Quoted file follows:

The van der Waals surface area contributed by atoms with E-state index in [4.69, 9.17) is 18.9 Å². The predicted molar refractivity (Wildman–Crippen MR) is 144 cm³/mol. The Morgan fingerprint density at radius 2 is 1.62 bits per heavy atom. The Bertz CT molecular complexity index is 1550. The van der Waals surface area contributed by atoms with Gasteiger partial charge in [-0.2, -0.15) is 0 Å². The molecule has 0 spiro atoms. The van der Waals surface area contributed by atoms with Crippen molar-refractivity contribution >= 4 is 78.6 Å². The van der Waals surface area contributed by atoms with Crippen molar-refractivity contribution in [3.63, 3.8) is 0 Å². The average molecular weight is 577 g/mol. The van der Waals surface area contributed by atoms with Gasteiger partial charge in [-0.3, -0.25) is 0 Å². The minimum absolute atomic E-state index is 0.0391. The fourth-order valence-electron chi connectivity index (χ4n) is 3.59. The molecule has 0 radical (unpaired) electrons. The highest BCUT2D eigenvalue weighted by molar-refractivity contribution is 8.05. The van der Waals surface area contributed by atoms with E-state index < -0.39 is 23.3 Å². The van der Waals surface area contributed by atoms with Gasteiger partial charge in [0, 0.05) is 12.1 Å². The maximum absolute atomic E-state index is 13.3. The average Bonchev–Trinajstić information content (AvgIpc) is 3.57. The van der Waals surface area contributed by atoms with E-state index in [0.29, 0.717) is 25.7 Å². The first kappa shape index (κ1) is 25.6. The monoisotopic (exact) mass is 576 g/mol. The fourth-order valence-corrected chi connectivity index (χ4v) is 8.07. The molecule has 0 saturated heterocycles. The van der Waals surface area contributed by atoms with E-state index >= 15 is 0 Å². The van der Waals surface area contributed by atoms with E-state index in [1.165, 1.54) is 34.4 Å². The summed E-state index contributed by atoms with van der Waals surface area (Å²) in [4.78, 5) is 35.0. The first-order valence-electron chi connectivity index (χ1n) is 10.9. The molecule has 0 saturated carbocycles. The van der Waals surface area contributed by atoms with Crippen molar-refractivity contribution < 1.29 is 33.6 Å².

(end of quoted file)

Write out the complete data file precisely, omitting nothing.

The van der Waals surface area contributed by atoms with E-state index in [4.69, 9.17) is 18.9 Å². The predicted molar refractivity (Wildman–Crippen MR) is 144 cm³/mol. The Morgan fingerprint density at radius 2 is 1.62 bits per heavy atom. The Bertz CT molecular complexity index is 1550. The van der Waals surface area contributed by atoms with Gasteiger partial charge in [-0.2, -0.15) is 0 Å². The molecule has 0 spiro atoms. The van der Waals surface area contributed by atoms with Crippen molar-refractivity contribution >= 4 is 78.6 Å². The van der Waals surface area contributed by atoms with Crippen molar-refractivity contribution in [3.63, 3.8) is 0 Å². The average molecular weight is 577 g/mol. The van der Waals surface area contributed by atoms with Gasteiger partial charge in [-0.3, -0.25) is 0 Å². The minimum absolute atomic E-state index is 0.0391. The fourth-order valence-electron chi connectivity index (χ4n) is 3.59. The molecule has 0 radical (unpaired) electrons. The highest BCUT2D eigenvalue weighted by molar-refractivity contribution is 8.05. The van der Waals surface area contributed by atoms with E-state index < -0.39 is 23.3 Å². The van der Waals surface area contributed by atoms with Gasteiger partial charge in [0, 0.05) is 12.1 Å². The maximum absolute atomic E-state index is 13.3. The average Bonchev–Trinajstić information content (AvgIpc) is 3.57. The van der Waals surface area contributed by atoms with E-state index in [0.29, 0.717) is 25.7 Å². The first kappa shape index (κ1) is 25.6. The monoisotopic (exact) mass is 576 g/mol. The fourth-order valence-corrected chi connectivity index (χ4v) is 8.07. The molecule has 0 saturated heterocycles. The van der Waals surface area contributed by atoms with E-state index >= 15 is 0 Å². The van der Waals surface area contributed by atoms with E-state index in [1.165, 1.54) is 34.4 Å². The summed E-state index contributed by atoms with van der Waals surface area (Å²) in [4.78, 5) is 35.0. The first-order valence-electron chi connectivity index (χ1n) is 10.9. The molecule has 0 saturated carbocycles. The van der Waals surface area contributed by atoms with Crippen molar-refractivity contribution < 1.29 is 33.6 Å².